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# Multiplying and Dividing with Decimals

It's common to encounter real-life problems that involve decimals such as when dealing with money or measured quantities like weight or volume. Let's take a look at some word problems from real-life scenarios that require you to multiply or divide with decimals.

## Solving word problems by multiplying with decimals

Susie wants to bake a smaller cake than her recipe calls for, $\frac{1}{2}$ (or 0.5) of one cake. One cake requires 0.25 cups of sugar. How many cups of sugar will Susie need?

You can use the standard algorithm for multiplying decimals to multiply the cups of sugar for one cake by the number of cakes needed $\left(0.25×0.5\right)$ . To do this, multiply the numbers as if they were whole numbers (don't include the decimals):

$\begin{array}{cc}& \hfill 25\\ & \hfill \underset{_}{×\phantom{\rule{10pt}{0ex}}5}\\ & \hfill 125\end{array}$

Once the problem has been multiplied, count the total number of places to the right of the decimal point in each number you're multiplying (two for 0.25 and one for 0.5). Start from the right of 125, move 3 places to the left, and place your decimal point (0.125).

The final answer is Susie will need 0.125 cups of sugar to bake $\frac{1}{2}$ of one cake.

## Solving word problems by dividing with decimals

Let's look at the following word problem:

Jeremy ran a total of 16.15 miles in track practice over 4.25 days. How many miles did he run per day?

For $x÷y=z$ , the dividend is x, the divisor is y, and the quotient is z.

It can also be rewritten as: $y\overline{)x}$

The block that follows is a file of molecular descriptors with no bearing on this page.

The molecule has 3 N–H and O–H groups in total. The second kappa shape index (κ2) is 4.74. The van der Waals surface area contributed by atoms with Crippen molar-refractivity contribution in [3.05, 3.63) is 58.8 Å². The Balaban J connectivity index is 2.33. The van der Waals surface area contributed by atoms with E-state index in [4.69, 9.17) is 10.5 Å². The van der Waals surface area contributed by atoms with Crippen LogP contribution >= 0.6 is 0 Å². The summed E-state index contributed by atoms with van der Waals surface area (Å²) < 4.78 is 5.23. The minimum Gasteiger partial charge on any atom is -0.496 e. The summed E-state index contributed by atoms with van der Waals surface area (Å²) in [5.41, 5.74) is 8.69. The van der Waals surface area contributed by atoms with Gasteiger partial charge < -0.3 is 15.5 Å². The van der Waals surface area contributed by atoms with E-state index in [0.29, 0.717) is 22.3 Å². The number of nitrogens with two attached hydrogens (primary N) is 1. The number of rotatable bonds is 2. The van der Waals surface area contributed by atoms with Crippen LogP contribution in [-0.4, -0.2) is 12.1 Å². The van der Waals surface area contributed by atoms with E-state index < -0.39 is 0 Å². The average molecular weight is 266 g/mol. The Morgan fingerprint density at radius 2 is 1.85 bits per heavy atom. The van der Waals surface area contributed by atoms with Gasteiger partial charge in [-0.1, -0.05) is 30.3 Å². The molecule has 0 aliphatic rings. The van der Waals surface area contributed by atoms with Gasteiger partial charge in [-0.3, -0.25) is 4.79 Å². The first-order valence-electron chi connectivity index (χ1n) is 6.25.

Now, let's divide the following:

$16.15÷4.25$

Since the divisor (4.25) isn't a whole number, move the decimal two places to the right to create a whole number. Also, move the decimal for the dividend (16.15) two places to the right.

Divide normally, adding extra zeros to the right of 1615 when needed:

$\begin{array}{cc}& \hfill 38\\ \hfill 425& \hfill \overline{)1615.0}\\ & \hfill \underset{_}{1275}\phantom{10}\\ & \hfill 3400\\ & \hfill \underset{_}{3400}\\ & \hfill 0\end{array}$

Put the decimal point in the quotient directly above the decimal point in the dividend:

$\begin{array}{cc}& \hfill 3.8\\ \hfill 425& \hfill \overline{)1615.0}\\ & \hfill \underset{_}{1275}\phantom{10}\\ & \hfill 3400\\ & \hfill \underset{_}{3400}\\ & \hfill 0\end{array}$

The final answer is Jeremy ran 3.8 miles per day.

## Practice questions on multiplying and dividing with decimals

a. If Devin needs 0.45 teaspoons of vanilla to make 1 pie, how much vanilla does he need for 0.5 of a pie?

$\begin{array}{cc}& \hfill 45\\ & \hfill \underset{_}{×\phantom{\rule{10pt}{0ex}}5}\\ & \hfill 225\end{array}$

b. If Alexis needs 0.75 tablespoons of milk to make 1 pan of brownies, how much milk will she need to make 0.2 of a pan of brownies?

$\begin{array}{cc}& \hfill 75\\ & \hfill \underset{_}{×\phantom{\rule{10pt}{0ex}}2}\\ & \hfill 150\end{array}$

c. If Kara is preparing Easter baskets and adds 0.25 of a box of candy to 1 large basket, how much of the box of candy will she need for 1 small basket (which equals 0.5 of a large basket)?

$\begin{array}{cc}& \hfill 25\\ & \hfill \underset{_}{×\phantom{\rule{10pt}{0ex}}5}\\ & \hfill 125\end{array}$

d. If Charles needs 0.4 eggs to prepare 1 pancake, how many eggs will he need to make 0.75 pancakes?

$\begin{array}{cc}& \hfill 75\\ & \hfill \underset{_}{×\phantom{\rule{10pt}{0ex}}4}\\ & \hfill 300\end{array}$

e. If Erik dug 7.65 holes in his garden over a period of 12.75 days, how many holes did he dig per day?

$\begin{array}{cc}& \hfill 0.6\\ \hfill 1275& \hfill \overline{)765.0}\\ & \hfill \underset{_}{765 0}\\ & \hfill 0\end{array}$

f. A bottle contains 19.20 ounces of medicine. If each dose of medicine is 1.5 ounces, how many doses are in the bottle?

$\begin{array}{cc}& \hfill 12.8\\ \hfill 15& \hfill \overline{)192.0}\\ & \underset{_}{15}\phantom{10}\\ & 42\\ & \underset{_}{30}\\ & \hfill 120\\ & \hfill \underset{_}{120}\\ & \hfill 0\end{array}$